jury is reported. In some limited lo
calities, where late spring frosts are
usually expected, this year has been
no exception. The outlook continues
good in all quarters of this region.
Yakinia has been sending' a few car
loads of potatoes to St. Paul and Chi
cago —to meet the late spring" demand
for old potatoes. This will give our
Mississippi valley friends a taste of
the best potatoes ever grown. They
will be surprised to find that the big
two to four-pounders are just as sound
and mealy as the little four-ounce
ones they grow themselves.
The Russian thistle racket is subsid
ing. All congressional bills for its
extermination have been reported ad
versely. The committee on agriculture
says the extermination of the thistle
is certain if each farmer gives suffi
cient attention to the destruction of
the weeds before they mature, and
state and local authorities will destroy
them in the highways.
There were over thirty acres of can
taloups jrrown near North Yakima last
year, and there will be several times
as many this season. Of the Miller's
Cream alone, seed enough has been
sold by one seedsman to plant twenty
acres. This increase in acreage makes
the need of close shipping arrange
ments all the more apparent and
doubly important, to prevent cutting
of the market.
Spokane has a bureau of informa
tion, the object of which is to furnish
statistics about eastern Washington
to applicants. A first-class idea. An
excellent way to answer eastern
friends who inquire about the charac
terists of a country and what is going
on therein, is to send them copies of
The Raj^ch or similar publications.
Such papers are an index to the coun
try in which they are published.
Is Yakima making any effort to get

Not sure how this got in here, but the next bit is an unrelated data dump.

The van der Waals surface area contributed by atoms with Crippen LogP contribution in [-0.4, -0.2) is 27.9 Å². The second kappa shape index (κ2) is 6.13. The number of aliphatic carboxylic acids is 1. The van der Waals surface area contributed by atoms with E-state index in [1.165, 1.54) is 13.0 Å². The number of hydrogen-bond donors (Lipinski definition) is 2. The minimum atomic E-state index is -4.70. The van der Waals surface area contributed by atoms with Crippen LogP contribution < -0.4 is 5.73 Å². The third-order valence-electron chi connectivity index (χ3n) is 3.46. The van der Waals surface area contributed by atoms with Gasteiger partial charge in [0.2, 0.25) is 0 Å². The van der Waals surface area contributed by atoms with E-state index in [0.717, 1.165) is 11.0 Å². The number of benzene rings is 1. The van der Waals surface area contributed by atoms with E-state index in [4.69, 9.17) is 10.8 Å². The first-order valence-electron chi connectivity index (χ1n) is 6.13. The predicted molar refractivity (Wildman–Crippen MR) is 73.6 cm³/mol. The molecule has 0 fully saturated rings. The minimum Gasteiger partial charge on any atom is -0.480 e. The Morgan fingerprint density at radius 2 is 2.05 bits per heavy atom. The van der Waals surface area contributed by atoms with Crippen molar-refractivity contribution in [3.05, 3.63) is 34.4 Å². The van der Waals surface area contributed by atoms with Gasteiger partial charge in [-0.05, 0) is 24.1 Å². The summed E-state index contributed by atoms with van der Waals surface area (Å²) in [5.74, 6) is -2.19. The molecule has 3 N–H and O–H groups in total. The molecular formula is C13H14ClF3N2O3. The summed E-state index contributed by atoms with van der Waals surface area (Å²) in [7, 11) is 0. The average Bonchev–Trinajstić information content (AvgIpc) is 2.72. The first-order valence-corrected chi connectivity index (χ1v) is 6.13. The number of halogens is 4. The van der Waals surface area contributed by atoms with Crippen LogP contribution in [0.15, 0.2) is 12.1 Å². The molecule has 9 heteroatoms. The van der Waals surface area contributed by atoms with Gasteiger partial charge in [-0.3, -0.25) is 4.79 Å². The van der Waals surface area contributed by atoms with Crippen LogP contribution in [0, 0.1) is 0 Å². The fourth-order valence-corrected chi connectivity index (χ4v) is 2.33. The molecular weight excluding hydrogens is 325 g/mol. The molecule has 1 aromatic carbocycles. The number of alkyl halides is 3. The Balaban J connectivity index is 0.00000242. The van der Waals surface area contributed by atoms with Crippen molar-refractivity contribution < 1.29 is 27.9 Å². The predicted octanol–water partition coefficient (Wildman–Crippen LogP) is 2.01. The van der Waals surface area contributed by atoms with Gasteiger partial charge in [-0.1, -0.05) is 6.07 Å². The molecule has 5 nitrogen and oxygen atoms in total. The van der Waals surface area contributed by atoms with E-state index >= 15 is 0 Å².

the next session of the national irri
gation congress held here. This
would be a most appropriate place
for it. We believe that if Com
missioner Benson should set himself
vigorously to work to get it here that
he would succeed. The meeting will
be held next September. Why not
make an effort to have it here during
state fair week, when railway fares
will be reduced, so that irrigationists
in all parts of the state may get here
Every farm family deserves and
should have a family horse, that is,
one of those steady-g-oing-, good-ni.
tured old steeds that any woman or
child belong-ing to the family can drive
without danger. We have just come
across a description of a family'hone
that seems pretty complete. It should
be safe rather than g-ood looking-,
though g-ood looks constitute no objec
tion; should weig-h about 1,100 pounds;
should be a good feeder and be willing
to eat almost anything- and at all times;
should be chosen from a family not
subject to spavins, ringbones or curbs.
Color makes but little difference ex
cept as a matter of taste with the
The English sparrow seems to flour
ish in spite of persecution. Charles
Merriam, ornitholog-ist of the agri
cultural department, says the sparrow
is now spreading rapidly over the
fruit-growing districts of California,
where, if repressive measures are not
quickly inaugurated, it is destined to
lay a heavy tribute. The best way to
fight the pest is by the destruction of
its nest and the young. Ninety per
cent, of the nests may be reached with
a long pole and hook. The strong
holds of the sparrow in the cities are
in the masses of Japanese and English
ivy and Virg-inia creeper on the
churches. Multitudes of young birds
may be destroyed by dousing the vines
with water at night.